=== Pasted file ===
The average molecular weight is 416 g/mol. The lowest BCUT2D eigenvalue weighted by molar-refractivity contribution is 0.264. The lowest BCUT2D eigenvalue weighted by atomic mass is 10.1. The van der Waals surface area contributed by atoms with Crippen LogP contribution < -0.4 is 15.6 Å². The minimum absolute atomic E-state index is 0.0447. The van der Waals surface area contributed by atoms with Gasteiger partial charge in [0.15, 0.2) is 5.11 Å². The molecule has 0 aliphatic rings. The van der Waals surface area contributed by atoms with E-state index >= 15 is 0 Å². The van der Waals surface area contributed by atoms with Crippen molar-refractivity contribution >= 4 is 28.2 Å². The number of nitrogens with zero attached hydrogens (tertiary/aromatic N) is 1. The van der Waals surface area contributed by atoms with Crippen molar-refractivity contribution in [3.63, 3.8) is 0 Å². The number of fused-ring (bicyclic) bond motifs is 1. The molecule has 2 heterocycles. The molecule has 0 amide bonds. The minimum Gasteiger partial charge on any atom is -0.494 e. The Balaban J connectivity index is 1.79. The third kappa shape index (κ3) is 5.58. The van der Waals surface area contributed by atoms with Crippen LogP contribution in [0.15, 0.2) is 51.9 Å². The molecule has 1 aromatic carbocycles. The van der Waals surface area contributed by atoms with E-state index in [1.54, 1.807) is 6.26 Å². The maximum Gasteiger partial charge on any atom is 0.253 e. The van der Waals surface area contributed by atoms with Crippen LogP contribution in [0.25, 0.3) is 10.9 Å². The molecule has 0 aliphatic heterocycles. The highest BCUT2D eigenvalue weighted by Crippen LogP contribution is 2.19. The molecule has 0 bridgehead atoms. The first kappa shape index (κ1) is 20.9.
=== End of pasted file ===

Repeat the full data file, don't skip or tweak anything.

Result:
The average molecular weight is 416 g/mol. The lowest BCUT2D eigenvalue weighted by molar-refractivity contribution is 0.264. The lowest BCUT2D eigenvalue weighted by atomic mass is 10.1. The van der Waals surface area contributed by atoms with Crippen LogP contribution < -0.4 is 15.6 Å². The minimum absolute atomic E-state index is 0.0447. The van der Waals surface area contributed by atoms with Gasteiger partial charge in [0.15, 0.2) is 5.11 Å². The molecule has 0 aliphatic rings. The van der Waals surface area contributed by atoms with E-state index >= 15 is 0 Å². The van der Waals surface area contributed by atoms with Crippen molar-refractivity contribution >= 4 is 28.2 Å². The number of nitrogens with zero attached hydrogens (tertiary/aromatic N) is 1. The van der Waals surface area contributed by atoms with Crippen molar-refractivity contribution in [3.63, 3.8) is 0 Å². The number of fused-ring (bicyclic) bond motifs is 1. The molecule has 2 heterocycles. The molecule has 0 amide bonds. The minimum Gasteiger partial charge on any atom is -0.494 e. The Balaban J connectivity index is 1.79. The third kappa shape index (κ3) is 5.58. The van der Waals surface area contributed by atoms with Crippen LogP contribution in [0.15, 0.2) is 51.9 Å². The molecule has 1 aromatic carbocycles. The van der Waals surface area contributed by atoms with E-state index in [1.54, 1.807) is 6.26 Å². The maximum Gasteiger partial charge on any atom is 0.253 e. The van der Waals surface area contributed by atoms with Crippen LogP contribution in [0.25, 0.3) is 10.9 Å². The molecule has 0 aliphatic heterocycles. The highest BCUT2D eigenvalue weighted by Crippen LogP contribution is 2.19. The molecule has 0 bridgehead atoms. The first kappa shape index (κ1) is 20.9.